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The Past, Present and Future of AI

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Ross King with Adam

Aberystwyth University's Ross King's with Adam, a robotic machine that could make scientific discoveries by itself. "Adam . . . can infer new hypotheses about what can possibly be true," King says.


The idea that fully-fledged artificial intelligence (AI) — thinking machines that could mimic human intelligence precisely — would be realized by the year 2000 was driven by early breakthroughs in the field, such as the Logic Theorist program. The program successfully utilized a computer to solve logic problems through a virtual reasoning system that employed decision trees. However, since then the AI field has been one of deferred dreams, as many of the milestones predicted for the turn of the millennium have yet to come to pass.

"The reality of the engineering requirements [of AI] and what it really takes to make this work was much harder than anybody expected," says David Ferrucci, leader of the IBM Watson project team. He cites the development of chess-playing computers as an example of an advancement that created false hope about AI overall. The enormous difficulty computers have in emulating distinctly human abilities, such as communicating with people via natural language, demonstrates what a hard challenge AI creators face.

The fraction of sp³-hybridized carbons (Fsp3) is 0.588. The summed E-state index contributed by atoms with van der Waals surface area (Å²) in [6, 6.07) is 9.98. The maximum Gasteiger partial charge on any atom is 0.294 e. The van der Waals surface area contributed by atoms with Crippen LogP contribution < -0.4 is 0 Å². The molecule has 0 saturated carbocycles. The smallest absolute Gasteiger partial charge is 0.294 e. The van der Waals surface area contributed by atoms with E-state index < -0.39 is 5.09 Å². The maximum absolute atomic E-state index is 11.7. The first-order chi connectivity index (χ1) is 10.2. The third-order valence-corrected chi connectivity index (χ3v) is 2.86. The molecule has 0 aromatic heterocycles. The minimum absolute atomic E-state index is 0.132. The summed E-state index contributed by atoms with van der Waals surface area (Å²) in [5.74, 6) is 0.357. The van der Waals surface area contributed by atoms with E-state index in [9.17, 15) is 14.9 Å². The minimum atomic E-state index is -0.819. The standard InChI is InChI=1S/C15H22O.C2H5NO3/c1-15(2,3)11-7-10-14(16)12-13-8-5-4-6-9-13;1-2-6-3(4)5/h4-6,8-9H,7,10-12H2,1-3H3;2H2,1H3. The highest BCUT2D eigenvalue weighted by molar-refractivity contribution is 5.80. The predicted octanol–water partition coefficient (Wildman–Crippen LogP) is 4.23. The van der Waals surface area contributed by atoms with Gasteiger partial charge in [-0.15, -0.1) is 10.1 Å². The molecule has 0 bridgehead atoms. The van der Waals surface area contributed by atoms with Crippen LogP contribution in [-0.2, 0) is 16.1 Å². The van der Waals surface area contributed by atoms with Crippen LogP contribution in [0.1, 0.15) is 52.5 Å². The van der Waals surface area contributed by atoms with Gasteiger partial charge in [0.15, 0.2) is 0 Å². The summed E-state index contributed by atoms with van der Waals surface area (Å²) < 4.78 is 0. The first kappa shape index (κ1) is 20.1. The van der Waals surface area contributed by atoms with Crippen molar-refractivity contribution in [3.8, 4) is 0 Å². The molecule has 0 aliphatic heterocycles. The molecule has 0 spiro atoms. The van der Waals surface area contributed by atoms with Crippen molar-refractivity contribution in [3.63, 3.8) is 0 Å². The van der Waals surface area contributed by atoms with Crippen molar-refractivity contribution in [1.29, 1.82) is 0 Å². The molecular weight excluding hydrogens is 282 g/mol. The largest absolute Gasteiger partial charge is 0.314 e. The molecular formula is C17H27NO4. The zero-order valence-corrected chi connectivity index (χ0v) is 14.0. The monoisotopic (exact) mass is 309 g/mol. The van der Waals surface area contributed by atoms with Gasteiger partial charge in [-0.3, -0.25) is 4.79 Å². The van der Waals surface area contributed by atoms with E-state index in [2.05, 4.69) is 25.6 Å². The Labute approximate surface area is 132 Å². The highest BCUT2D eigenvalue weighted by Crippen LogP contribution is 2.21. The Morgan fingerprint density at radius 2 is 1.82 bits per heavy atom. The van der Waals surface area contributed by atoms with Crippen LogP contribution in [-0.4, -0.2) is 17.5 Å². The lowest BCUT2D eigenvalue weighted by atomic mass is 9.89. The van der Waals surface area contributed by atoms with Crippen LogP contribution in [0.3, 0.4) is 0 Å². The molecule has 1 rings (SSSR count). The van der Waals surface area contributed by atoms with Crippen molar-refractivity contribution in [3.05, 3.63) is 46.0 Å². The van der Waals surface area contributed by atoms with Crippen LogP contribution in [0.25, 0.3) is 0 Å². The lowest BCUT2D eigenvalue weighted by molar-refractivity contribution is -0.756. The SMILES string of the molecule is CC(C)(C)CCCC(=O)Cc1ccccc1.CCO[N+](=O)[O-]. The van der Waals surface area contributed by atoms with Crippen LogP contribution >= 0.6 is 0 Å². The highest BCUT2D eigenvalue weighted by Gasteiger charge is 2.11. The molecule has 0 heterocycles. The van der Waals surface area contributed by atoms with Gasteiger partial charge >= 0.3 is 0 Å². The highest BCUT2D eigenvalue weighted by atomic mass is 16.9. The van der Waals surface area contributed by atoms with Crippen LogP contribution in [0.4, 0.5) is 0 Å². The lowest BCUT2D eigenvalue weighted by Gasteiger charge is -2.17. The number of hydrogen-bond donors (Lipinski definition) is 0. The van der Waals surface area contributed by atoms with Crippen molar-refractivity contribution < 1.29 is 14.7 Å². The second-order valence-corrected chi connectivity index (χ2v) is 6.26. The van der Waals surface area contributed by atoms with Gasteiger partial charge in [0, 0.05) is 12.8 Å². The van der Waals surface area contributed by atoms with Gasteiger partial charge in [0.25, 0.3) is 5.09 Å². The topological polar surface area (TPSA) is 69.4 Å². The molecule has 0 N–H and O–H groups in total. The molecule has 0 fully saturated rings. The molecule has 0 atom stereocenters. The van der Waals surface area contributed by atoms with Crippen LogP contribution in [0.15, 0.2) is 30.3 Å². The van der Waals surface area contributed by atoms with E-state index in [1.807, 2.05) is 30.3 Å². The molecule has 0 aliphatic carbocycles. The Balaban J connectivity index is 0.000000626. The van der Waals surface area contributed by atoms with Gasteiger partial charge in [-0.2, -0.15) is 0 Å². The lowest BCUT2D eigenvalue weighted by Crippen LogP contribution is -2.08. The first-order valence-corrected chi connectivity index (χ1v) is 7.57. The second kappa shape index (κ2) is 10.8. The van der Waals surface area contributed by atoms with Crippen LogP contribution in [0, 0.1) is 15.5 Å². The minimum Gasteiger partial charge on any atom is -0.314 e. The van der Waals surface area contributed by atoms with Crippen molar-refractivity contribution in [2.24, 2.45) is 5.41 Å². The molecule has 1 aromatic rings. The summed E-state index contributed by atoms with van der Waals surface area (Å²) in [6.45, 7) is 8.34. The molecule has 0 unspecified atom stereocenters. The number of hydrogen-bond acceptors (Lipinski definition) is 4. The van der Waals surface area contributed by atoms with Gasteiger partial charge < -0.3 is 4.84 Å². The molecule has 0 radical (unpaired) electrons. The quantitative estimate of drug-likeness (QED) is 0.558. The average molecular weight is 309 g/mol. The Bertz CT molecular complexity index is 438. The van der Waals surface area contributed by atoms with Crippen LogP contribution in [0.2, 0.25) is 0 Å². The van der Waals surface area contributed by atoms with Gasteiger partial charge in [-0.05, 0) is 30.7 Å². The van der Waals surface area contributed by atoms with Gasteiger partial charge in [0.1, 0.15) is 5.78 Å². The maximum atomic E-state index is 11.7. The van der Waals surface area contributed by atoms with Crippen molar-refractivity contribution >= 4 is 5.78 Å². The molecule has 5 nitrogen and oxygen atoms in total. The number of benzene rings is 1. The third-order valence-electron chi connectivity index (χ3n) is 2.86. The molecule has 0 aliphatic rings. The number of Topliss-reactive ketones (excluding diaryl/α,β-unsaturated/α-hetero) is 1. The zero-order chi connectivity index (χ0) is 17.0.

Among the latest AI achievements is Aberystwyth University's Adam, a robot that can make scientific discoveries using a method known as abduction. "Adam can . . . abduce hypotheses, and infer what would be efficient experiments to discriminate between different hypotheses, and whether there's evidence for them," says Aberystwyth's Ross King. "Then it can actually do the experiments using laboratory automation." However, King says the really complex problems involve humans interacting.

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